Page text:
County leaders put Civic Center renovation on ballot

August 9, 2011 in Articles

Author: Matthew Arco
Publication: Portland Daily Sun

County leaders put Civic Center renovation on ballot

A $33 million proposal to renovate the Cumberland County Civic Center will appear on the November ballot as a bond referendum, county officials decided Monday.

Commissioners voted 2-1 in favor of putting the item before the voters to decide whether to invest in the roughly 35-year-old building. Officials voted following a brief public hearing on the renovation proposal during the commission’s regular monthly meeting.

“We need to paint, we need to patch,” said Commissioner Richard Feeney. “We can’t keep on doing that.”

Feeney was joined by Commissioner James Cloutier in voting to approve putting the matter before voters.

“I think it adds a lot to our quality of life,” said Cloutier, referring to the Civic Center, home to the Portland Pirates hockey team. “In the end it’s all about Maine supporting the quality of life we’ve built for ourselves.”

Commissioner Susan Witonis opposed the measure.

“At this point I cannot … support sending this to a referendum for the citizens of Cumberland County,” said Witonis, adding that it was a difficult decision but that she could not support the measure in such tough economic times.

The commission also voted to approve allocating $1 million annually in county funds to help pay for the renovations if the measure gets voter support in November.

The funds will come from an estimated $2.1 million annual revenue that went to support building a new county jail.

The vote came at the heels of months of lengthy discussion on the proposal and after four public meetings.

The chairman of the center’s board of trustees, Neal Pratt, warned before the vote that opting out of any renovations could ultimately be more expensive.

“The cost of doing nothing … arguably will cost taxpayers more money than the proposal we have on the table,” he said, adding that “the recognition of the need (for renovations among trustees) is universal.”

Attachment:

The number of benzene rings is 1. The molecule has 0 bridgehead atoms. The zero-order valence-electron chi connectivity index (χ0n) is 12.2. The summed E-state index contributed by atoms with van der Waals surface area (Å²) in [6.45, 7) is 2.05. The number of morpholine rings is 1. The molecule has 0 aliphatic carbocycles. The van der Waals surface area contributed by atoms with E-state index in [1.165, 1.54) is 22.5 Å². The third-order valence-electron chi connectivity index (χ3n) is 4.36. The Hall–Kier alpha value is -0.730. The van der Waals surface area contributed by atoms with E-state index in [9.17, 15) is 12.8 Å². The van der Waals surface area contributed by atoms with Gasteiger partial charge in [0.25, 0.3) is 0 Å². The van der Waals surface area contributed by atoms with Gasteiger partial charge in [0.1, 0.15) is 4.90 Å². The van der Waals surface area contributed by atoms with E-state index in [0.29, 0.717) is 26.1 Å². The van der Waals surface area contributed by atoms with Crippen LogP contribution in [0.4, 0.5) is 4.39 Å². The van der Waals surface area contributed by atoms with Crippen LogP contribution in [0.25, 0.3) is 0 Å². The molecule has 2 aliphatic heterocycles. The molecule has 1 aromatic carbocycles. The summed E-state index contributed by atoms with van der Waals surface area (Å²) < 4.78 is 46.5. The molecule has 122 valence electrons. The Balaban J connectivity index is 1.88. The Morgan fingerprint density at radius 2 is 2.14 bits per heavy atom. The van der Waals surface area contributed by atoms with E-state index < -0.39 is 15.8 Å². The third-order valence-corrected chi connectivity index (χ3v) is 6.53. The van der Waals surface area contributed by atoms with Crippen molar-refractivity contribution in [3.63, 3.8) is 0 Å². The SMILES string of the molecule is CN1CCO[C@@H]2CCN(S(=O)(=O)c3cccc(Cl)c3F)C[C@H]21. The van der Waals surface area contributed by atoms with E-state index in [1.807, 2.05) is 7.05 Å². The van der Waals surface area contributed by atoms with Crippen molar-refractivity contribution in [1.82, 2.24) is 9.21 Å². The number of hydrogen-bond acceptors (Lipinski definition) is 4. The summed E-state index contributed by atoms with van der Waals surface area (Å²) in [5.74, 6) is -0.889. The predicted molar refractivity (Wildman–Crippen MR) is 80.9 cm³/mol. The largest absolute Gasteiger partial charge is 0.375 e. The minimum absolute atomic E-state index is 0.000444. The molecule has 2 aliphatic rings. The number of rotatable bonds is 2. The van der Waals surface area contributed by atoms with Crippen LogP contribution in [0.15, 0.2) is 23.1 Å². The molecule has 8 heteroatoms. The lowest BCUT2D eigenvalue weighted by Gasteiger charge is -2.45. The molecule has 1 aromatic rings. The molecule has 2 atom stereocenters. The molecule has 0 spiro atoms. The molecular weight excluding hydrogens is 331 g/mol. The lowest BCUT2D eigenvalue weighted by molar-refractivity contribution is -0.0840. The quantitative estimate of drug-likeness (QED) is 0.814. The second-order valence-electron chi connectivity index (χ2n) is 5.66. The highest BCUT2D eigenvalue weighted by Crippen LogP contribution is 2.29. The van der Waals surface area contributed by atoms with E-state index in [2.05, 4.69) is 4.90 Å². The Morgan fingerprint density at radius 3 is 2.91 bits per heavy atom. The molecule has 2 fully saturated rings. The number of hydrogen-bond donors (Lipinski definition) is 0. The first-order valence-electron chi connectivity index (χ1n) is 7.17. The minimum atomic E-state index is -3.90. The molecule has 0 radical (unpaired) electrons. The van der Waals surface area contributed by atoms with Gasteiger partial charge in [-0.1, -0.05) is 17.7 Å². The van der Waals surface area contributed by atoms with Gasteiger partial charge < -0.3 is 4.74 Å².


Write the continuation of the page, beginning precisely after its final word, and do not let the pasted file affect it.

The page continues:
He reasoned that ongoing necessary maintenance for the aging building, and a decrease in future revenue if the center does not stay competitive, would make the Civic Center a more expensive project if nothing is done at the present.

He said the trustees have discussed on multiple occasions the possibility of building an entirely new structure, saying those proposals were scrapped when they discovered the cost would likely exceed $100 million.

The renovations would include bringing the building in compliance with American Disabilities Act guidelines; expanding the size of the building, loading dock and vendor area; adding club seating; and improving facilities for the Portland Pirates.

“It’s a pretty thorough renovation of the building that I think will take us another 25 years,” said Paul Stevens, architect for the renovation proposal. “I think we have a good plan to proceed with.”

Before the vote, the commission heard from two residents who spoke in opposition to putting the proposal on the November ballot.

“Even if the case for renovation is compelling, the timing is simply not right,” said Dave Canarie. “This is just simply not the time for more debt.”

Canarie also wondered whether other areas of the county should have to pay for the Portland facility.

Three residents spoke in favor of the proposal and seeing it on the ballot.

“I’m very concerned that this bond issue may not pass, and I very much want it to pass,” said Carleton Winslow. “I think this is the time to do it.”





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